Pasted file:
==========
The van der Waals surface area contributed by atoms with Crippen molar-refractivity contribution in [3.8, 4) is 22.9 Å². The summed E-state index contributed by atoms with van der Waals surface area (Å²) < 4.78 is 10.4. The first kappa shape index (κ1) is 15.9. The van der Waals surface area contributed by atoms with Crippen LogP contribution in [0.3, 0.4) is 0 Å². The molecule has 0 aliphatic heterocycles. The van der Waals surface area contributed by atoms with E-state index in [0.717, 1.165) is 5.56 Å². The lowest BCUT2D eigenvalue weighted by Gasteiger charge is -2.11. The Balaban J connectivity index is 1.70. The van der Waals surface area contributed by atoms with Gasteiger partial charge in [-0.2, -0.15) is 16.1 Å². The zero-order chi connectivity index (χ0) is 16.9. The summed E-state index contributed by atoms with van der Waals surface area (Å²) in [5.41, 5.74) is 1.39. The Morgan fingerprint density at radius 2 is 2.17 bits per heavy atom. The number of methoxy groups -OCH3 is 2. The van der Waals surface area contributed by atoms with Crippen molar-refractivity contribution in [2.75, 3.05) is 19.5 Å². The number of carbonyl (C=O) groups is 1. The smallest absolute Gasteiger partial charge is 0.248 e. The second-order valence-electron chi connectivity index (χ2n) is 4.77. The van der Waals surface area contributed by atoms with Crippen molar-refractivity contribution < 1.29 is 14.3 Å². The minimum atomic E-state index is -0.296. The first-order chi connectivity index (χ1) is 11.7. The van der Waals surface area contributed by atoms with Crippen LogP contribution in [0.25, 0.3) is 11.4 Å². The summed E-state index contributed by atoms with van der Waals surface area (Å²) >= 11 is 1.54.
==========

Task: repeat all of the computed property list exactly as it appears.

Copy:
The van der Waals surface area contributed by atoms with Crippen molar-refractivity contribution in [3.8, 4) is 22.9 Å². The summed E-state index contributed by atoms with van der Waals surface area (Å²) < 4.78 is 10.4. The first kappa shape index (κ1) is 15.9. The van der Waals surface area contributed by atoms with Crippen LogP contribution in [0.3, 0.4) is 0 Å². The molecule has 0 aliphatic heterocycles. The van der Waals surface area contributed by atoms with E-state index in [0.717, 1.165) is 5.56 Å². The lowest BCUT2D eigenvalue weighted by Gasteiger charge is -2.11. The Balaban J connectivity index is 1.70. The van der Waals surface area contributed by atoms with Gasteiger partial charge in [-0.2, -0.15) is 16.1 Å². The zero-order chi connectivity index (χ0) is 16.9. The summed E-state index contributed by atoms with van der Waals surface area (Å²) in [5.41, 5.74) is 1.39. The Morgan fingerprint density at radius 2 is 2.17 bits per heavy atom. The number of methoxy groups -OCH3 is 2. The van der Waals surface area contributed by atoms with Crippen molar-refractivity contribution in [2.75, 3.05) is 19.5 Å². The number of carbonyl (C=O) groups is 1. The smallest absolute Gasteiger partial charge is 0.248 e. The second-order valence-electron chi connectivity index (χ2n) is 4.77. The van der Waals surface area contributed by atoms with Crippen molar-refractivity contribution < 1.29 is 14.3 Å². The minimum atomic E-state index is -0.296. The first-order chi connectivity index (χ1) is 11.7. The van der Waals surface area contributed by atoms with Crippen LogP contribution in [0.25, 0.3) is 11.4 Å². The summed E-state index contributed by atoms with van der Waals surface area (Å²) >= 11 is 1.54.